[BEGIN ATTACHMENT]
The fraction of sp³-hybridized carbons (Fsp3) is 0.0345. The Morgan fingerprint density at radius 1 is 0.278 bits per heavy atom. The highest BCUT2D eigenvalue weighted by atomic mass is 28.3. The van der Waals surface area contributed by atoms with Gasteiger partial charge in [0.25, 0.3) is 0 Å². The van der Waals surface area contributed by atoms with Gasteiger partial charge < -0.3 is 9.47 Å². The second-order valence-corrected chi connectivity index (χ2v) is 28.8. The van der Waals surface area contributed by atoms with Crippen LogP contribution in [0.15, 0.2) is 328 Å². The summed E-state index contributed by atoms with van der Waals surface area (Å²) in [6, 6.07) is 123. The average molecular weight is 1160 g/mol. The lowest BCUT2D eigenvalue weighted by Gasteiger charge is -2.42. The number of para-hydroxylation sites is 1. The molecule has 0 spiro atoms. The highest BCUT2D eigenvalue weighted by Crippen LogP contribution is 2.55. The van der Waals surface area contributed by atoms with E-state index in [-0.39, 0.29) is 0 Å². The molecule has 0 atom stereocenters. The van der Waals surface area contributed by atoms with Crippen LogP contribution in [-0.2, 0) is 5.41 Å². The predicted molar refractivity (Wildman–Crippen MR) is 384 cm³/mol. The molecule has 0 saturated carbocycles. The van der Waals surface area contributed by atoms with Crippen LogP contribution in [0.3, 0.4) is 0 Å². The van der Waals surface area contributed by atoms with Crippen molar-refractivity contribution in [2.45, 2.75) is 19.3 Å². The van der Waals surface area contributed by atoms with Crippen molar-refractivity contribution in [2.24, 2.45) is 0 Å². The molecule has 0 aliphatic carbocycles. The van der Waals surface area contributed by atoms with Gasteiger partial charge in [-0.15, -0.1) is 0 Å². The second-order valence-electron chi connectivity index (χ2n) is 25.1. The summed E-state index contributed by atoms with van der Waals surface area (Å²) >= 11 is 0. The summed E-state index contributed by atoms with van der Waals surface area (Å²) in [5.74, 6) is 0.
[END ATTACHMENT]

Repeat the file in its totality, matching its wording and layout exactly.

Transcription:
The fraction of sp³-hybridized carbons (Fsp3) is 0.0345. The Morgan fingerprint density at radius 1 is 0.278 bits per heavy atom. The highest BCUT2D eigenvalue weighted by atomic mass is 28.3. The van der Waals surface area contributed by atoms with Gasteiger partial charge in [0.25, 0.3) is 0 Å². The van der Waals surface area contributed by atoms with Gasteiger partial charge < -0.3 is 9.47 Å². The second-order valence-corrected chi connectivity index (χ2v) is 28.8. The van der Waals surface area contributed by atoms with Crippen LogP contribution in [0.15, 0.2) is 328 Å². The summed E-state index contributed by atoms with van der Waals surface area (Å²) in [6, 6.07) is 123. The average molecular weight is 1160 g/mol. The lowest BCUT2D eigenvalue weighted by Gasteiger charge is -2.42. The number of para-hydroxylation sites is 1. The molecule has 0 spiro atoms. The highest BCUT2D eigenvalue weighted by Crippen LogP contribution is 2.55. The van der Waals surface area contributed by atoms with E-state index in [-0.39, 0.29) is 0 Å². The molecule has 0 atom stereocenters. The van der Waals surface area contributed by atoms with Crippen LogP contribution in [-0.2, 0) is 5.41 Å². The predicted molar refractivity (Wildman–Crippen MR) is 384 cm³/mol. The molecule has 0 saturated carbocycles. The van der Waals surface area contributed by atoms with Crippen LogP contribution in [0.3, 0.4) is 0 Å². The van der Waals surface area contributed by atoms with Crippen molar-refractivity contribution in [2.45, 2.75) is 19.3 Å². The van der Waals surface area contributed by atoms with Crippen molar-refractivity contribution in [2.24, 2.45) is 0 Å². The molecule has 0 aliphatic carbocycles. The van der Waals surface area contributed by atoms with Gasteiger partial charge in [-0.15, -0.1) is 0 Å². The second-order valence-electron chi connectivity index (χ2n) is 25.1. The summed E-state index contributed by atoms with van der Waals surface area (Å²) >= 11 is 0. The summed E-state index contributed by atoms with van der Waals surface area (Å²) in [5.74, 6) is 0.